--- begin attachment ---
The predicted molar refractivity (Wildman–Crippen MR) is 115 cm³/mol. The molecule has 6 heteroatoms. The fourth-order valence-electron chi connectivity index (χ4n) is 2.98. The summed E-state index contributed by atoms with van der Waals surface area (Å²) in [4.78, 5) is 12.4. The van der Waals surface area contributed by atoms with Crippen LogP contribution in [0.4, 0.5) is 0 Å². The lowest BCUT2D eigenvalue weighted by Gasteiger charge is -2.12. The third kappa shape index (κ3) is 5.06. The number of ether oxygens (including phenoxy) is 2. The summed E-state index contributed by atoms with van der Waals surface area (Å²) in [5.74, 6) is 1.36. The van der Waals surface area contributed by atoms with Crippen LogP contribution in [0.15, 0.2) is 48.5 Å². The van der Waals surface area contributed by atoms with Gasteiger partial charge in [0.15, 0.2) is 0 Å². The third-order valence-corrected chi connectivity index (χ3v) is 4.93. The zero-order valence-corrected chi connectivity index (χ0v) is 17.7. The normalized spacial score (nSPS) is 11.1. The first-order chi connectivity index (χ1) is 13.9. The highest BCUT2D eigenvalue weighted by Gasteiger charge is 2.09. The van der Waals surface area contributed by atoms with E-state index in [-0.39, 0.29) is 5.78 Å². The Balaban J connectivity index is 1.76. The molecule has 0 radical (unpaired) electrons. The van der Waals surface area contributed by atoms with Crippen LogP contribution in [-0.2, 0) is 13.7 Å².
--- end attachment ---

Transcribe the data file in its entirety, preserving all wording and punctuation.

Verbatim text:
The predicted molar refractivity (Wildman–Crippen MR) is 115 cm³/mol. The molecule has 6 heteroatoms. The fourth-order valence-electron chi connectivity index (χ4n) is 2.98. The summed E-state index contributed by atoms with van der Waals surface area (Å²) in [4.78, 5) is 12.4. The van der Waals surface area contributed by atoms with Crippen LogP contribution in [0.4, 0.5) is 0 Å². The lowest BCUT2D eigenvalue weighted by Gasteiger charge is -2.12. The third kappa shape index (κ3) is 5.06. The number of ether oxygens (including phenoxy) is 2. The summed E-state index contributed by atoms with van der Waals surface area (Å²) in [5.74, 6) is 1.36. The van der Waals surface area contributed by atoms with Crippen LogP contribution in [0.15, 0.2) is 48.5 Å². The van der Waals surface area contributed by atoms with Gasteiger partial charge in [0.15, 0.2) is 0 Å². The third-order valence-corrected chi connectivity index (χ3v) is 4.93. The zero-order valence-corrected chi connectivity index (χ0v) is 17.7. The normalized spacial score (nSPS) is 11.1. The first-order chi connectivity index (χ1) is 13.9. The highest BCUT2D eigenvalue weighted by Gasteiger charge is 2.09. The van der Waals surface area contributed by atoms with E-state index in [-0.39, 0.29) is 5.78 Å². The Balaban J connectivity index is 1.76. The molecule has 0 radical (unpaired) electrons. The van der Waals surface area contributed by atoms with Crippen LogP contribution in [-0.2, 0) is 13.7 Å².